Google Scholar 

  17. Dat J, Vandenabeele S, Vranova E, Van Montagu M, Inze D, Van Breusegem F (2000) Dual action of the active oxygen species during plant stress responses. Cell Mol Life Sci 57:779–795

    CAS  Article  PubMed  Google Scholar 

  18. Datta SK (2005) Androgenic haploids: factors controlling development and its application in crop improvement. Curr Sci 89:1870–1878

    CAS  Google Scholar 

  19. Dunford R, Walden RM (1991) Plastid genome structure and plastid-related transcript levels in albino barley plants derived from anther culture. Curr Genet 20:339–347. doi:10.1007/bf00318524

    CAS  Article  PubMed  Google Scholar 

  20. Fazeli-nasab B, Omidi M, Amiritokaldani M (2012) Callus induction and plant regeneration of wheat mature embryos under abscisic acid treatment. Int J Agric Crop Sci 4:17–23

    Google Scholar 

  21. Garcion C, Guilleminot J, Kroj T, Parcy F, Giraudat J, Devic M (2006) AKRP and EMB506 are two ankyrin repeat proteins essential for plastid differentiation and plant development in Arabidopsis. Plant J 48:895–906. doi:10.1111/j.1365-313X.2006.02922.x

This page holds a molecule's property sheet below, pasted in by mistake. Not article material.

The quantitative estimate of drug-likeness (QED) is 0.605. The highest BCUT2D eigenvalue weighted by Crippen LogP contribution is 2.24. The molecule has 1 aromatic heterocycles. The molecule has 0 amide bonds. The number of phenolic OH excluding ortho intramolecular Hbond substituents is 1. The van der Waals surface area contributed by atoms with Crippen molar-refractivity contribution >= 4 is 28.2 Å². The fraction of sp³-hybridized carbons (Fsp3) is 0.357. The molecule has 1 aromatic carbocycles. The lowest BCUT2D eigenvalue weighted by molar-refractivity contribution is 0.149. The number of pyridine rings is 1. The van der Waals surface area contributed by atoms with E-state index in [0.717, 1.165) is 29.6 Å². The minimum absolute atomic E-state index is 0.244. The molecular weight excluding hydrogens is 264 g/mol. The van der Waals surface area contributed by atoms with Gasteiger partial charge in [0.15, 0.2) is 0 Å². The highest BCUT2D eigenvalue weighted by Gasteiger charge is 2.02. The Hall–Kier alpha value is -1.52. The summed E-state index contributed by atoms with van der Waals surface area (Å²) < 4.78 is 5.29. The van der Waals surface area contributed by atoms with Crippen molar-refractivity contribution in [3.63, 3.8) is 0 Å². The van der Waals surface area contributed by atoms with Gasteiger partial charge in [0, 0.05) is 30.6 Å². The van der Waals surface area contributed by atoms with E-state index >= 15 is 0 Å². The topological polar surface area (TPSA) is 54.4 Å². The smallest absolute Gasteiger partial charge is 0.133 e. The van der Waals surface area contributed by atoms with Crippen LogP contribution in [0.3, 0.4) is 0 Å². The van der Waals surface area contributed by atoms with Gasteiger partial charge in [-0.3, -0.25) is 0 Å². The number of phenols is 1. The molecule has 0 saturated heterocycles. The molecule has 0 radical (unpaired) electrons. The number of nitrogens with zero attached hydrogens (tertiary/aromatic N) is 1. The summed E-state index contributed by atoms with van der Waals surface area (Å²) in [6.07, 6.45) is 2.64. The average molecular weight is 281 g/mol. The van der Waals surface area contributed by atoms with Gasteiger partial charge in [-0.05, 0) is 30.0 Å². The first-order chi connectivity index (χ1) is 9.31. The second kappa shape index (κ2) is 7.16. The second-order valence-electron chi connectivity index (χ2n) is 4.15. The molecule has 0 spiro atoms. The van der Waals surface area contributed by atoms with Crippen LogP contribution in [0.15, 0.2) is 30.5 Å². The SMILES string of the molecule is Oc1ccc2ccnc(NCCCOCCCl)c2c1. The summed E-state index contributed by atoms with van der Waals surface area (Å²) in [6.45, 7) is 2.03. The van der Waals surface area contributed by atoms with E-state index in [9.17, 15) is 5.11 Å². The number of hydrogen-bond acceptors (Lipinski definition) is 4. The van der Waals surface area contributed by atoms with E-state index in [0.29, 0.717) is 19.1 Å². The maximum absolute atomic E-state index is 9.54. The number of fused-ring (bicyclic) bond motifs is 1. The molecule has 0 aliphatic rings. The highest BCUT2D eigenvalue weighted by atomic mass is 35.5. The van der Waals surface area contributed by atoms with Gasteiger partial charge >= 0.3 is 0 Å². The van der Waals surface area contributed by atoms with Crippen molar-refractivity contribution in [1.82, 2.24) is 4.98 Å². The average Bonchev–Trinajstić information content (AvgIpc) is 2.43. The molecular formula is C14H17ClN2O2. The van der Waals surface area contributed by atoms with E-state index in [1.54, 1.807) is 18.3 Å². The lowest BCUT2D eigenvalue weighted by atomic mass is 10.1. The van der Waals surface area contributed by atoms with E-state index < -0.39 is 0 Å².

CAS  Article  PubMed  Google Scholar 

  22. González M, Hernandez I, Jouve N (1997) Analysis of anther culture response in hexaploid triticale. Plant Breed 116:302–304. doi:10.1111/j.1439-0523.1997.tb01003.x

    Article  Google Scholar 

  23. González JM, Muñiz LM, Jouve N (2005) Mapping of QTLs for androgenetic response based on a molecular genetic map of × Triticosecale Wittmack. Genome 48:999–1009. doi:10.1139/g05-064

    Article  PubMed  Google Scholar 

  24. Grosse BA, Deimling S, Geiger HH Mapping of genes for anther culture ability in rye by molecular markers. In: Vortr Pflanzenzeuchtg 1996. pp 282–283

  25. Guiderdoni E, Galinato E, Luistro J, Vergara G (1992) Anther culture of tropical japonica × indica hybrids of rice (Oryza sativa L.). Euphytica 62:219–224. doi:10.1007/bf00041756

    Article  Google Scholar 

  26. Guo Z, Ou W, Lu S, Zhong Q (2006) Differential responses of antioxidative system to chilling and drought in four rice cultivars differing in sensitivity. Plant Physiol Biochem 44:828–836. doi:10.1016/j.plaphy.2006.10.024